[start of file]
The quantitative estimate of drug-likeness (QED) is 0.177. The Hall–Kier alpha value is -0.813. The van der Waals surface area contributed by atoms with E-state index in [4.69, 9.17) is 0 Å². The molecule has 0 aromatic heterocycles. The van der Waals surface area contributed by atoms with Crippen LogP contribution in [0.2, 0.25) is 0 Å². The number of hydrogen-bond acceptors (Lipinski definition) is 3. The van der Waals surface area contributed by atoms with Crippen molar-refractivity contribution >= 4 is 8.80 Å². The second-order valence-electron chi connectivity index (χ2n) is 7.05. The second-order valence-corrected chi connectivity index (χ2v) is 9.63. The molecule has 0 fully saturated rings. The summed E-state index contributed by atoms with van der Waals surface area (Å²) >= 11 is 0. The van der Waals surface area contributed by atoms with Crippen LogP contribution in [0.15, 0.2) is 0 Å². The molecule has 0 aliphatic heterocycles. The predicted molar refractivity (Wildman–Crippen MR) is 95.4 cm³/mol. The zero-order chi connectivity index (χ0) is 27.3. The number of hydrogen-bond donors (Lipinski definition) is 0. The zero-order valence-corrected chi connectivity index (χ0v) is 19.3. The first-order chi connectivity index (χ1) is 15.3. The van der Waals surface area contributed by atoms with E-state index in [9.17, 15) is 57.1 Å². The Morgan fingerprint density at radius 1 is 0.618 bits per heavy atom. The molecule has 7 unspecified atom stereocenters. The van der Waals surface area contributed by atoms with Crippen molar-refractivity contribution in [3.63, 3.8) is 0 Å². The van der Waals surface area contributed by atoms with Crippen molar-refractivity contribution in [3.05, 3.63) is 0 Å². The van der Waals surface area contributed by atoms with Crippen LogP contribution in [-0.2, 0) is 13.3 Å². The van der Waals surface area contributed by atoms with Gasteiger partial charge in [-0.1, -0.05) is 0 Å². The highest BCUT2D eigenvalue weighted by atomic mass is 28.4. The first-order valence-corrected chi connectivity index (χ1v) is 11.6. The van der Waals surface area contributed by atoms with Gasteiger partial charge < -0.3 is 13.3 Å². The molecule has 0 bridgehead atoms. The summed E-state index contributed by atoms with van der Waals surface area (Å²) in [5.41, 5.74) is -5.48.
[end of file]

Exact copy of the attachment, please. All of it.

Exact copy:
The quantitative estimate of drug-likeness (QED) is 0.177. The Hall–Kier alpha value is -0.813. The van der Waals surface area contributed by atoms with E-state index in [4.69, 9.17) is 0 Å². The molecule has 0 aromatic heterocycles. The van der Waals surface area contributed by atoms with Crippen LogP contribution in [0.2, 0.25) is 0 Å². The number of hydrogen-bond acceptors (Lipinski definition) is 3. The van der Waals surface area contributed by atoms with Crippen molar-refractivity contribution >= 4 is 8.80 Å². The second-order valence-electron chi connectivity index (χ2n) is 7.05. The second-order valence-corrected chi connectivity index (χ2v) is 9.63. The molecule has 0 fully saturated rings. The summed E-state index contributed by atoms with van der Waals surface area (Å²) >= 11 is 0. The van der Waals surface area contributed by atoms with Crippen LogP contribution in [0.15, 0.2) is 0 Å². The molecule has 0 aliphatic heterocycles. The predicted molar refractivity (Wildman–Crippen MR) is 95.4 cm³/mol. The zero-order chi connectivity index (χ0) is 27.3. The number of hydrogen-bond donors (Lipinski definition) is 0. The zero-order valence-corrected chi connectivity index (χ0v) is 19.3. The first-order chi connectivity index (χ1) is 15.3. The van der Waals surface area contributed by atoms with E-state index in [9.17, 15) is 57.1 Å². The Morgan fingerprint density at radius 1 is 0.618 bits per heavy atom. The molecule has 7 unspecified atom stereocenters. The van der Waals surface area contributed by atoms with Crippen molar-refractivity contribution in [3.63, 3.8) is 0 Å². The van der Waals surface area contributed by atoms with Crippen molar-refractivity contribution in [3.05, 3.63) is 0 Å². The van der Waals surface area contributed by atoms with Crippen LogP contribution in [-0.2, 0) is 13.3 Å². The van der Waals surface area contributed by atoms with Gasteiger partial charge in [-0.1, -0.05) is 0 Å². The highest BCUT2D eigenvalue weighted by atomic mass is 28.4. The first-order valence-corrected chi connectivity index (χ1v) is 11.6. The van der Waals surface area contributed by atoms with Gasteiger partial charge < -0.3 is 13.3 Å². The molecule has 0 bridgehead atoms. The summed E-state index contributed by atoms with van der Waals surface area (Å²) in [5.41, 5.74) is -5.48.